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Inequalities in vaccination coverage and differences in follow-up procedures for asylum-seeking children arriving in Wales, UK

  • Malorie PerryEmail author
  • Molly Townson
  • Simon Cottrell
  • Lucy Fagan
  • Jonathan Edwards
  • Jean Saunders
  • Roisin O’Hare
  • Gill Richardson
Short Communication

Abstract

The European Vaccine Action Plan 2015–2020 highlights the importance of reducing inequities and monitoring performance in underserved groups including migrants. However, there are limited data from European countries and policies for catch-up vary by country. Vaccination coverage in accompanied asylum-seeking children aged 5 to 16 years in two dispersal areas of Wales is presented alongside the coverage in the local population. Coverage data for asylum-seeking children were collated locally using asylum seeker nurse records whilst coverage in the local population was calculated using data from the National Community Child Health Database, a repository of data from all local Child Health Systems in Wales. The processes for following up outstanding vaccinations were also collected using a face-to-face questionnaire distributed to lead asylum seeker nurses in each area. As at the date of assessment, 45.6% (67/147) of children dispersed to area one had received all recommended immunisations compared with 62.2% (150/241) dispersed to area two, OR 0.51 (95% CI 0.33–0.79). At both sites the odds of being vaccinated against key vaccine preventable infections were around three times lower if you were an asylum-seeking child, compared with the local population. Similar procedures were in place for new asylum seekers in both dispersal areas. Area one had less resource to follow up missing immunisations, and children did not receive an initial health assessment unlike area two. Verbal history was accepted in area one but not in area two, despite area two having higher vaccine uptake.

Conclusion: Asylum-seeking children have low rates of vaccine uptake compared with the general population, although uptake differs depending on dispersal area. Inequalities in vaccination services, such as resource and strategies to improve uptake, need to be considered.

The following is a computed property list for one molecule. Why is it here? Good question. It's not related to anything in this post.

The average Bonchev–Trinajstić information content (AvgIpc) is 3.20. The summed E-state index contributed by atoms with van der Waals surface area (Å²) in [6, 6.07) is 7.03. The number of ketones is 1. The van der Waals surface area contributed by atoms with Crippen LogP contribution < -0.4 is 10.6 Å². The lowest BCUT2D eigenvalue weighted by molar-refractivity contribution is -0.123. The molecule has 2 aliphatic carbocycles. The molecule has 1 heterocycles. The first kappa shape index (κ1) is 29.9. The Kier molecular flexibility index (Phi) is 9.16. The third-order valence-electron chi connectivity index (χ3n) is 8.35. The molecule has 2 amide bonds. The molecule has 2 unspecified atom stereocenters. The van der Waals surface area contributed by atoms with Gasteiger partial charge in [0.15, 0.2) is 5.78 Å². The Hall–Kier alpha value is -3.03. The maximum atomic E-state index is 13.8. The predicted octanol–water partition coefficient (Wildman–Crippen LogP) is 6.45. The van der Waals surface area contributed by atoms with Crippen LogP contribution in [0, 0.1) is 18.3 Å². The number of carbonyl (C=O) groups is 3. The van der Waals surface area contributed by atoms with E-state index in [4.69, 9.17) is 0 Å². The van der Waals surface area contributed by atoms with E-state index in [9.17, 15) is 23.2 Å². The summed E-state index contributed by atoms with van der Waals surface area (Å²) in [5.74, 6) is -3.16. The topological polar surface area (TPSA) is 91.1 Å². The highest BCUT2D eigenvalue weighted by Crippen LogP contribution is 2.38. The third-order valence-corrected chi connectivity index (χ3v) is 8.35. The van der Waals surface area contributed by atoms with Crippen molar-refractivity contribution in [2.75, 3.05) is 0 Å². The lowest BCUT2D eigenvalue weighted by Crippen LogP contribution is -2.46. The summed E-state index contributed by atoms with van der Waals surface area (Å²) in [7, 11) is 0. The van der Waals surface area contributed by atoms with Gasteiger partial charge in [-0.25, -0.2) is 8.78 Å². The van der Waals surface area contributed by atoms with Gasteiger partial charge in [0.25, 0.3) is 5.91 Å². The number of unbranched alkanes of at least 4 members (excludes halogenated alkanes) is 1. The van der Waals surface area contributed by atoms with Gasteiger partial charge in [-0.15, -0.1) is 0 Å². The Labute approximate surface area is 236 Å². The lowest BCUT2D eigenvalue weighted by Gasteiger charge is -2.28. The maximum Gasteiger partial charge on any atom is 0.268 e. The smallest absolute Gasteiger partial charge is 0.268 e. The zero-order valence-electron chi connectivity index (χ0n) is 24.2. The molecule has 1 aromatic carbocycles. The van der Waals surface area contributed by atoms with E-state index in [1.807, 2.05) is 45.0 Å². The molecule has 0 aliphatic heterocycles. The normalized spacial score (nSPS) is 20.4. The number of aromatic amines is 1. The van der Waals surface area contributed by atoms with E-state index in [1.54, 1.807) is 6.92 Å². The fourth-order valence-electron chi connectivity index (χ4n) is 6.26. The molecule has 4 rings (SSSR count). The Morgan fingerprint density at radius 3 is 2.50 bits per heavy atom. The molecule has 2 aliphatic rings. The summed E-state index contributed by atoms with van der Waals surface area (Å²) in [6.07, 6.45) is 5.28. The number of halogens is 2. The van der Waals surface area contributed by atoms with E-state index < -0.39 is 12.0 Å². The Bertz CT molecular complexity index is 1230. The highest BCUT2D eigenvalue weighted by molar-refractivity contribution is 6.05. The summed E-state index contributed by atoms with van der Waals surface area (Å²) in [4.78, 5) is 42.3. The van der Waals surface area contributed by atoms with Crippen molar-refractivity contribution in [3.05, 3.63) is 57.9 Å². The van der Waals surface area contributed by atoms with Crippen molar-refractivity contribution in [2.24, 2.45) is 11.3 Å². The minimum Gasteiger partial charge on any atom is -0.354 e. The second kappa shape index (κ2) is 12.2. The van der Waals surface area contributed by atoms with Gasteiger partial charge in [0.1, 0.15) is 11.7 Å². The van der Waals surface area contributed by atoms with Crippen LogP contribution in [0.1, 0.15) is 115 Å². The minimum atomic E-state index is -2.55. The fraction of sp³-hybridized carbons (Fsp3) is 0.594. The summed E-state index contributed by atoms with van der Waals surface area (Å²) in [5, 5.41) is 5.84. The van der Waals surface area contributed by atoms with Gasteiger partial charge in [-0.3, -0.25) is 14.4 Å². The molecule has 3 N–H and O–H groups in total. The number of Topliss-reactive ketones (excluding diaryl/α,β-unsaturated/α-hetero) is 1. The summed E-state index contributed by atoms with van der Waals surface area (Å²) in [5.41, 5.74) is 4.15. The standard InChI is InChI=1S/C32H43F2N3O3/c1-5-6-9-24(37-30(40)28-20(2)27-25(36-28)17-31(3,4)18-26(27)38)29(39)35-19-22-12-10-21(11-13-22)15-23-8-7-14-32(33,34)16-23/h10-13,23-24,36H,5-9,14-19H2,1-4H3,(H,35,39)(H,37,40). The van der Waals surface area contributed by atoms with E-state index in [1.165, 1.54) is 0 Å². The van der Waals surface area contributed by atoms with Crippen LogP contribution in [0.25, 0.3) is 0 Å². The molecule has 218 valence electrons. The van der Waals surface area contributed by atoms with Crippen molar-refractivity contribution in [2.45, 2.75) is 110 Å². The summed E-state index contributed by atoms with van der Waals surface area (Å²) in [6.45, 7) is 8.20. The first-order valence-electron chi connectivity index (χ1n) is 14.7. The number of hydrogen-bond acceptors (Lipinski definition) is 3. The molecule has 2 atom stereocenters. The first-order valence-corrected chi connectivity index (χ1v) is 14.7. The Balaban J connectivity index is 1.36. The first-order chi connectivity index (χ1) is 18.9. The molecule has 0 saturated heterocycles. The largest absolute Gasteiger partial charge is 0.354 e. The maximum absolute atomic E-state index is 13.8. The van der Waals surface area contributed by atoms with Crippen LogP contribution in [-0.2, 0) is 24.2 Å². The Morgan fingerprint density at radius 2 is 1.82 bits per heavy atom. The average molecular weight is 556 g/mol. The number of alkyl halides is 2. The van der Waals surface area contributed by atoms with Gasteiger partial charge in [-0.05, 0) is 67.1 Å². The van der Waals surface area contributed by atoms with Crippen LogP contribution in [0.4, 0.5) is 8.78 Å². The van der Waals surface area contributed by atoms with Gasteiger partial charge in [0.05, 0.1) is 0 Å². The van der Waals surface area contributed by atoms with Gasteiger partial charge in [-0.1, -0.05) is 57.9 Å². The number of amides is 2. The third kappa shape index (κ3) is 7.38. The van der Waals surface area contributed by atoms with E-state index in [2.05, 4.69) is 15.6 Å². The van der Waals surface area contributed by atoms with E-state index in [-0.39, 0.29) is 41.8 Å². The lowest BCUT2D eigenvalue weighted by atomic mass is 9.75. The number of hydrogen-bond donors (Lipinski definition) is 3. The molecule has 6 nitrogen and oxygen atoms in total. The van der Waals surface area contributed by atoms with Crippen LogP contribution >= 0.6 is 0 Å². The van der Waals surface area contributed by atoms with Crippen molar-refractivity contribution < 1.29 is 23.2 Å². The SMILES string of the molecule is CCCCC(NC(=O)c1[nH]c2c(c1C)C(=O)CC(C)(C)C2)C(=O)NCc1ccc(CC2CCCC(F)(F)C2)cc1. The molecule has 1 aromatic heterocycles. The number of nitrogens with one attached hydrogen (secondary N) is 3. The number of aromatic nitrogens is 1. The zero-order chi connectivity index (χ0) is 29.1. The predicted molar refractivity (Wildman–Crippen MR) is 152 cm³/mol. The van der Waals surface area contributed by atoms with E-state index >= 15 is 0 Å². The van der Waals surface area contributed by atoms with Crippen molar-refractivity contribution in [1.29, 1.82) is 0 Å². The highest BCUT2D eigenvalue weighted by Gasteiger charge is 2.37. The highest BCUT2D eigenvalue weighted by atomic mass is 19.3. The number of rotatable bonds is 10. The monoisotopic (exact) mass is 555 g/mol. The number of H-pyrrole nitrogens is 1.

What is Known:

The European Vaccine Action Plan 2015–2020 highlights the importance of reducing inequities and monitoring performance in underserved groups including migrants.

Limited data from European countries suggest inequalities in uptake of immunisations in migrants compared with the local population. Policies for catching up immunisations vary by country.

What is New:

Despite national policy for vaccination of migrants with missing or incomplete vaccination history in Wales, this work suggests vaccination coverage in asylum-seeking children is not equitable with the local population.

Vaccination coverage in asylum-seeking children dispersed to different areas of Wales also varies, and this may be associated with differences in local catch-up strategies and the ability to follow national policy. Resource and strategies to maintain engagement with health services play an important role in increasing vaccine uptake in underserved groups.

Keywords

Child Health policy Immunisation Migrants Refugees Vaccine preventable diseases 

Notes

Acknowledgements

We acknowledge all members of the local asylum seeker teams for participating in the survey and supporting with data collection. We also acknowledge immunisation co-ordinators Catherine Watts and Jane Francis and the staff in the local child health offices as well as Anna Stielke in the Policy, Research and International Development Division at Public Health Wales.

Authors' Contributions

MP and MT drafted the article. MT collected the data with help from the asylum seeker teams, designed and conducted the face-to-face questionnaires. MP completed the analysis on uptake in the general population and the comparative analysis to the asylum seeker population. SC supported the analysis and provided background information on the Child Health System. GR and LF supported MT with the project idea and acted as supervisor during her placement with Public Health Wales. JE, JS and RO assisted with data collection, provided responses to the questionnaires and information on the asylum seeker service in Wales. GR oversaw and co-ordinated the project. All authors provided useful comments on the article.

Compliance with ethical standards

Conflict of interest

The authors declare that they have no conflict of interest.

Ethical approval

This article does not contain any studies with human participants or animals performed by any of the authors.

Supplementary material

431_2019_3485_MOESM1_ESM.xls (14 kb)
ESM 1 (XLS 14 kb)

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Copyright information

© Springer-Verlag GmbH Germany, part of Springer Nature 2019

Authors and Affiliations

  1. 1.Vaccine Preventable Disease Programme and Communicable Disease Surveillance CentrePublic Health WalesCardiffUK
  2. 2.Cardiff University Medical SchoolCardiff UniversityCardiffUK
  3. 3.Policy, Research and International DevelopmentPublic Health WalesCardiffUK
  4. 4.Swansea Bay University Health BoardSwanseaUK
  5. 5.Aneurin Bevan University Health BoardCaerleonUK

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